Like some others this summer, I also completed a practicum experience for course credit in my program at Catholic University in Washington, DC. Having a vested interest in all things web and digital projects related, I decided to work for the Food Safety Research Information Office (FSRIO) of the National Agricultural Library, analyzing their website on the eve of their migration to Drupal. I analyzed their information architecture, created website mockups, and worked with staff to find creative solutions to — frankly — unanticipated challenges.
In regular semester coursework, you are following a syllabus, and know exactly what to expect from start to finish, with very little — if any! — deviation. If there’s anything I can say about the benefits of a practicum experience, it’s that it makes you throw all that orderliness out the window and shows you what you are really made of.
Expect the unexpected. I do hope you will indulge me in this cliche, but it’s true! When I signed on for this practicum, it was with the full knowledge that as a federal library, and there would be some extra barriers to entry. I started the site badge application and background check process three months in advance of my start date, but still had to get fingerprinted twice before I could get the badge, because my first set of prints didn’t make it into the system. As a result I started my practicum two weeks later than I had intended. And then when I arrived, I didn’t have computer access for the first week, and so had to work on a computer in the public area instead of with the rest of the FSRIO staff.
Even with full knowledge of the extensive process to gain access to federal library resources, I still found myself needing to improvise and be flexible in order to both meet the needs of the FSRIO staff, who were undergoing a huge website migration project, and my own needs to gain practical experience (120 hours of it!). And that leads me to my next point…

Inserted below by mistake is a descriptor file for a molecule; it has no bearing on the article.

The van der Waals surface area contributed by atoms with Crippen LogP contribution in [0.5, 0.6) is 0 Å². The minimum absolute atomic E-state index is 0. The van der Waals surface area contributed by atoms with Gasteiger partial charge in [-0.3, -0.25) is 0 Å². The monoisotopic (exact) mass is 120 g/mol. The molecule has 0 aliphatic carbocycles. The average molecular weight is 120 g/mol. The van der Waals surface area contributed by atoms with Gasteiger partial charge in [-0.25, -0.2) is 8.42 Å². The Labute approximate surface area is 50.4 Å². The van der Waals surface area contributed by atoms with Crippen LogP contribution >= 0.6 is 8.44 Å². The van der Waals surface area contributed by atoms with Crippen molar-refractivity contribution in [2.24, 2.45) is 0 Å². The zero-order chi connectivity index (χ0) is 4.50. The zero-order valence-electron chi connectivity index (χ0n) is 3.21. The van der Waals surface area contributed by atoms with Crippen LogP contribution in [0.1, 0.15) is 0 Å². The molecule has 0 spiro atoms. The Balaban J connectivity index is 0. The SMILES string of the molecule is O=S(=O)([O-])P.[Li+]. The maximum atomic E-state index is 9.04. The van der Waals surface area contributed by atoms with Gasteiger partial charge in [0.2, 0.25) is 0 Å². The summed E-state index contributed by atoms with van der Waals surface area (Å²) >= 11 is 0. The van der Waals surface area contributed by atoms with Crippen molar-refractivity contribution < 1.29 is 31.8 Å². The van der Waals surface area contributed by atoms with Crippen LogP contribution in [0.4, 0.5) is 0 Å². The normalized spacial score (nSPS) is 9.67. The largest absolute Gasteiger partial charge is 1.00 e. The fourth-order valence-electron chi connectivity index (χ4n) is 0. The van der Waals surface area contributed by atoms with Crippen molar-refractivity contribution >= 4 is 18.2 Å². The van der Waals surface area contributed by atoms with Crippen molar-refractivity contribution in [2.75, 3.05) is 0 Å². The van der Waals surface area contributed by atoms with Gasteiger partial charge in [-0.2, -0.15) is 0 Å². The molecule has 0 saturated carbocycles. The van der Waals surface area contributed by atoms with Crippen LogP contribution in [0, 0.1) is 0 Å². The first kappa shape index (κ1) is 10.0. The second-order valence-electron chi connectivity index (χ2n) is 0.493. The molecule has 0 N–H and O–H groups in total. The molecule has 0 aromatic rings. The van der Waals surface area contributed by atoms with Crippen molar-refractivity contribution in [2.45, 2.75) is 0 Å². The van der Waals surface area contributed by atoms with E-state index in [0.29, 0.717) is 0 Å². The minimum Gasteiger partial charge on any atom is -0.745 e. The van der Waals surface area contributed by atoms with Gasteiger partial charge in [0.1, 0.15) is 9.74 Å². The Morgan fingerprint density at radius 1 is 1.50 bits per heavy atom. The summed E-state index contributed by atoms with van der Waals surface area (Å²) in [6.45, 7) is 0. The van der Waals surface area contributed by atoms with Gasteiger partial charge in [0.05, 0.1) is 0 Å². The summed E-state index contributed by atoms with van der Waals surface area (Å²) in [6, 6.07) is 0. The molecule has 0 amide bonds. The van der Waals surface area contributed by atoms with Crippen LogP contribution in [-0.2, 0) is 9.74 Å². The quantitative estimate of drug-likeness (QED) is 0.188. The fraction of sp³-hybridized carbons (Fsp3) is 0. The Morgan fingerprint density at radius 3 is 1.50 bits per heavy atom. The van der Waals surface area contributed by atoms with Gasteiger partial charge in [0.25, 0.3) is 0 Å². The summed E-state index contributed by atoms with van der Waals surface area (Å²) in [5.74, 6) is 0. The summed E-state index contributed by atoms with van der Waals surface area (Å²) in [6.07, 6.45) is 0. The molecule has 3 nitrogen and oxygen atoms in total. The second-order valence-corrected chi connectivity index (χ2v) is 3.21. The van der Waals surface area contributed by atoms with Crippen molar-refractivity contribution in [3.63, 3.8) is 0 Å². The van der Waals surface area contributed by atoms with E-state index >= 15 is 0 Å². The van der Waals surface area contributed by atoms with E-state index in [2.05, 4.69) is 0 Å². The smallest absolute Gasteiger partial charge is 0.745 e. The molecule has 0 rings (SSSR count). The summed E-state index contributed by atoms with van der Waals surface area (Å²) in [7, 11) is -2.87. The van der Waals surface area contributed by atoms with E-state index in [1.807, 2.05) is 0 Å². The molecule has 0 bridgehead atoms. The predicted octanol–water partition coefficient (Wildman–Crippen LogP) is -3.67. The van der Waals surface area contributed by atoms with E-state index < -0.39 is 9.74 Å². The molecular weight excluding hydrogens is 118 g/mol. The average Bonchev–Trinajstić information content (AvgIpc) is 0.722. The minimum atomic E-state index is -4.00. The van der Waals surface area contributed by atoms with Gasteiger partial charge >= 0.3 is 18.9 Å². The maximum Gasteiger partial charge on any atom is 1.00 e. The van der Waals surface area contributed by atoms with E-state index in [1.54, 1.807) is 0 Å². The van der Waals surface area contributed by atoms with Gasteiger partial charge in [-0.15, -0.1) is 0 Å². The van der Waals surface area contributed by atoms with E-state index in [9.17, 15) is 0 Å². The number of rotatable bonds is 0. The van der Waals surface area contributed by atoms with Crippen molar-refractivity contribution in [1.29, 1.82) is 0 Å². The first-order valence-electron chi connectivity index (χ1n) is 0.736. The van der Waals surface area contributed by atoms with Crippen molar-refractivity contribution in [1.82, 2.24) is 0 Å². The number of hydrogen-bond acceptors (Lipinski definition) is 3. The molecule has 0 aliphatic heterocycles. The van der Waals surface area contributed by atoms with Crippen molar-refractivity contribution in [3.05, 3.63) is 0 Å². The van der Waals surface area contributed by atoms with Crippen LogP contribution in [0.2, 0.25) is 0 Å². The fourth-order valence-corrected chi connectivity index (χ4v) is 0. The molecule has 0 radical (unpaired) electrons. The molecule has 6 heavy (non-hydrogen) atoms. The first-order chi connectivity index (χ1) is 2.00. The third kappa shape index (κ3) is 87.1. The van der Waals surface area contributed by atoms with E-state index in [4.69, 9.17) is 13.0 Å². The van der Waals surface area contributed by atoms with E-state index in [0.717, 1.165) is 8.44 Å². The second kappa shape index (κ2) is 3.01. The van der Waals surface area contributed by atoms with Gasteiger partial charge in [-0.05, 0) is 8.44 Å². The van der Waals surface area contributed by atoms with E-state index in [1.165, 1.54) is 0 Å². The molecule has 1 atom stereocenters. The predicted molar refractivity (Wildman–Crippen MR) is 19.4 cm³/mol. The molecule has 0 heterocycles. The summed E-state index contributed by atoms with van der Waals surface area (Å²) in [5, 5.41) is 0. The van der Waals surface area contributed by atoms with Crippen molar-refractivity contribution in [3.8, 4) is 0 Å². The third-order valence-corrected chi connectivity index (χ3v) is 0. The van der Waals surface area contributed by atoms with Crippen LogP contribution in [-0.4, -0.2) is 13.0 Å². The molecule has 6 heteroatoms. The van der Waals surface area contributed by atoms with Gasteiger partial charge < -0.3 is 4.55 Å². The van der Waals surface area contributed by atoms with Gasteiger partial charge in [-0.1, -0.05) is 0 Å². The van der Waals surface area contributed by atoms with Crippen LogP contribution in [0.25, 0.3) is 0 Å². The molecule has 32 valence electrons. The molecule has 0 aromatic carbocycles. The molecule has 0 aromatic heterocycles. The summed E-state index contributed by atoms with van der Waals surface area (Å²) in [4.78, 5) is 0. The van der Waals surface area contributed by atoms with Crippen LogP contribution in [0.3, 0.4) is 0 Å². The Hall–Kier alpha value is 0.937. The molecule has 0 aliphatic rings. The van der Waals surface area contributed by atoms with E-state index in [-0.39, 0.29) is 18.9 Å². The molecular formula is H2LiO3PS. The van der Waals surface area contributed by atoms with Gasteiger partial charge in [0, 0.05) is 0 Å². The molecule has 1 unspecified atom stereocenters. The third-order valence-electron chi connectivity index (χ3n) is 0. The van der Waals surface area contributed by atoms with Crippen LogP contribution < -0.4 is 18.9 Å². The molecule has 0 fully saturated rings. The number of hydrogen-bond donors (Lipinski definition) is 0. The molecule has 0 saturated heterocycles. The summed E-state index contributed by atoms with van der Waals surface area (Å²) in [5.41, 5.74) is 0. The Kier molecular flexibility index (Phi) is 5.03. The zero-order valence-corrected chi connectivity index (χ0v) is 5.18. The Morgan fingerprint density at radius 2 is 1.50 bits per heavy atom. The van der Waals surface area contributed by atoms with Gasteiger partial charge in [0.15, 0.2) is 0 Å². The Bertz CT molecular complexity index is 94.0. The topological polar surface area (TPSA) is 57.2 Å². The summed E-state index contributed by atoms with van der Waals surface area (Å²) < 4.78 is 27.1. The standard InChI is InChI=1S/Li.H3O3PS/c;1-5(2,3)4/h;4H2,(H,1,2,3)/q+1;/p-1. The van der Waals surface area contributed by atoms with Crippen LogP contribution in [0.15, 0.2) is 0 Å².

Learn to be independent. Luckily, as a self-proclaimed introvert, this is one of my strengths. I was very lucky to have completed an information architecture course in the spring, so I had a good idea of where I would need to start. I admit, it was very satisfying to be able to apply the theories and exercises used in my coursework to a real life situation. In addition, being limited to only public computer access, with no additional software or tools besides the world wide web, I had to adapt my tasks to use the resources I had at hand (which happened to be Google Docs/Sheets).
While I could look at these issues at setbacks, it really forced me to rely on my own knowledge and ingenuity to continue to create value for myself and for my colleagues at FSRIO. In many ways, I learned to function as a government contractor, which is a very common position in the institutions in the DC and Northern Virginia areas.
Ask questions. Talk to everyone. This part was a little harder for me, since I very much like to stay in my little cubby, banging on my keyboard and clicking my mouse furiously. But I realized that I was nearing the end of my practicum and had not spoken to anyone performing library services at the NAL, since I was working exclusively with the FSRIO staff. Thankfully, my practicum and FSRIO site advisor were incredibly supportive, and facilitated introductions to reference, cataloging/metadata, digital libraries, database/systems services and upper management staff so that I might learn more about how this unique federal library functions.
While the conversations with these staff members didn’t necessarily fall within my assigned tasks, they were invaluable to giving me the big picture view of NAL operations. As an office within the NAL, I was able to see how FSRIO fit into long-term institutional goals as well as get a better idea of the overall organizational structure – a must, especially for anyone working on a federal level.
While I encountered several setbacks in my practicum, I would still highly recommend the experience to anyone considering it. It’s very easy to read and discuss articles in a controlled classroom environment and profess to understand all you would ever need to know to work in any library, archive or museum. But I have to confess, there is really nothing like flying by the seat of your pants in the real world. Read the articles; understand the material. But don’t be afraid to get out there and get your hands dirty.
Craving more HLS posts on practicums? For instance, why you should do one in the first place? Or what it’s like to work in an archival setting? You know we’ve got you covered!